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Archive of posts filed under the 3D Printing category.

Henry Segerman at MoMath

segerman-math-encounterMathematician, artist, and 3D-printing virtuoso Henry Segerman will be speaking at the Museum of Mathematics on October 5th, 2016.

Henry is currently a professor at Oklahoma State University, where he researches geometry, topology, and mathematical visualization.  His mathematical 3D printing is truly amazing:  to start, you can check out his triple gears, stereographic projections, and Hilbert curves.  And he has recently published a book, Visualizing Mathematics with 3D Printing, that includes companion 3D prints that readers can download for free and print themselves!  He is also involved in fascinating work in spherical video (see this spherical droste video for an example) and virtual reality, and has been featured in several Numberphile videos.

Henry will be giving a talk as part of MoMath’s Math Encounters series.  His talk is titled “3D Shadows: Casting Light on the Fourth Dimension”, and is sure to make for a fascinating evening.  I am proud and excited to be introducing Henry, whom I’ve known for many years, and whose work inspires me both as a mathematician and as a teacher.

You can find out more about the event and register here.

UPDATE:  The museum has made Henry’s full talk is available here.

3D Printing in Math Class

We were fortunate to receive a 3D printer for use in our math class midway through the last school year.  Figuring out how it best worked was fun, and often frustrating.

We enjoyed a variety of successes throughout the spring, printing simple surfaces and some complicated ones, too.  It was fascinating to uncover how the printer, and its software and hardware, tackled certain engineering obstacles, like how to print in mid-air!

Ultimately I got comfortable enough to start producing some lesson-specific mathematical objects.  This trio of solids I designed worked perfectly as an introduction to Cavalieri’s principle:  seeing and holding the objects immediately initiated the conversations I wanted students to have.

By the end of the school year, I felt comfortable enough with the process to run our first official student project.  It was fairly open-ended, with options for students, but essentially the idea was to design an object for printing using equations and inequalities.

The project was a success, and here are some of the student designs.
Student 3d Prints

I’m looking forward to exploring some new ideas and projects this year.  It’s clear to me that this technology, which is fundamentally mathematical in concept and design, can play a valuable and meaningful role in math class.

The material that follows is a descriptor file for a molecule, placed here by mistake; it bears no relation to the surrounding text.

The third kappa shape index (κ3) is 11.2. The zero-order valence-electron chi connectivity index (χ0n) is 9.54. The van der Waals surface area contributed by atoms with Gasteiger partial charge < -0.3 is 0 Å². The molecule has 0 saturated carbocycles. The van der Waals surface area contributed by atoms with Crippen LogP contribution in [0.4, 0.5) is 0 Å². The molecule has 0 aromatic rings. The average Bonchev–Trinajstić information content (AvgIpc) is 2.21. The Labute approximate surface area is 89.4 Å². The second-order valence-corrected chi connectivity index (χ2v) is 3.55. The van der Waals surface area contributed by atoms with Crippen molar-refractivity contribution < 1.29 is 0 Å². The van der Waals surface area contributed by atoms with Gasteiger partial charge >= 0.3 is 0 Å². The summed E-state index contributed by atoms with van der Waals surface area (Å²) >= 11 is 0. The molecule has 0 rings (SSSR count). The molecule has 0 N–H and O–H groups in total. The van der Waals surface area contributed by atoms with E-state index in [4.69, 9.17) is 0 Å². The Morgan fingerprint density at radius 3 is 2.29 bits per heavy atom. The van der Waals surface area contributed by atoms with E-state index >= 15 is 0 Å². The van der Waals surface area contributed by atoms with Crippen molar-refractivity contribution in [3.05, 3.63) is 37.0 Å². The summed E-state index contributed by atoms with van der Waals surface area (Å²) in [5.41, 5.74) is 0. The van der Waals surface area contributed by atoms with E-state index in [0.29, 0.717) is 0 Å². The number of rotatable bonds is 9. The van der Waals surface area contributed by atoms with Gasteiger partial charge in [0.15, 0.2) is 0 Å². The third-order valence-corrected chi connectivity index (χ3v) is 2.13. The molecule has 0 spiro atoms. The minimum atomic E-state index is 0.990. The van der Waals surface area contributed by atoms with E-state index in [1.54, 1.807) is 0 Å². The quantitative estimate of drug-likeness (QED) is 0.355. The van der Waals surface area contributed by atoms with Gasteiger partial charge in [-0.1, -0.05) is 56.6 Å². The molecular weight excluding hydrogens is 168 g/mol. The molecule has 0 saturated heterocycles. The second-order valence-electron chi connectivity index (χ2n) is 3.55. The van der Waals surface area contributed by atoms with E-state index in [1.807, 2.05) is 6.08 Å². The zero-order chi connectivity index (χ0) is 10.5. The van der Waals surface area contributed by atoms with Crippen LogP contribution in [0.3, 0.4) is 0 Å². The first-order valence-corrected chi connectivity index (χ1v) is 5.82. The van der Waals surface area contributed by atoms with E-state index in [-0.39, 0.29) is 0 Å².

Cavalieri’s Principle and 3D Printing

These 3D printed objects served as an excellent starting point for a classroom conversation on Cavalieri’s Principle.

3DP and Cavalieri

Each shape above is an extrusion of the same square.  In the middle, the square moves straight up; at left, the square travels in a complete circle from bottom to top; and at right, the square moves along a line segment and back.

The objects all have the same height.  Since at every level they have the same cross-sectional area, by Cavalieri’s Principle they all have the same volume!

Cavalieri’s Principle is a simple but powerful idea, and one that can be easily demonstrated around the house.  Here are some other examples using CDs and CD cases.


3D-Printed Chmutov Surface

My most successful 3D print so far:  a Chmutov surface!

Chmutov 1

Chmutov surfaces are algebraic surfaces that have interesting properties involving their singular points.  This surface has equation

2[x^2(3-4x^2)^2 + y^2(3-4y^2)^2 + z^2(3-4z^2)^2]=3

And in addition to being quite beautiful, this Chmutov surface is already coming in handy!

Chmutov Pens

3D Printing a Cube Frame

I’ve been having a lot of fun exploring mathematics through 3D printing.

Recently, I had the idea to 3D-print a “cube frame”, that is, the edges of a cube.  My first mathematical task was to figure out an equation whose graph was such a cube frame.

It took a little work, but I ended up with this.cube frame graphI exported the graph into the appropriate file format and successfully printed my cube frame!

Cube Frame

Just as fun as the mathematical challenges of producing the graph are the engineering challenges, and mysteries, of the 3D printing process itself.  For example, notice the scaffolding that the software automatically adds in order to print the top square of the cube.

Cube Fram -- Supports

There are some interesting mathematical and structural consequences of the scaffold-building algorithm, but even more amazing was that one “face” of the cube contained no scaffolding at all.  This meant the 3D printer printed one edge of the top square into thin air!  And it succeeded!

I’m excited and inspired by 3D printing, and I’m looking forward to finding more ways to integrate into our math classrooms.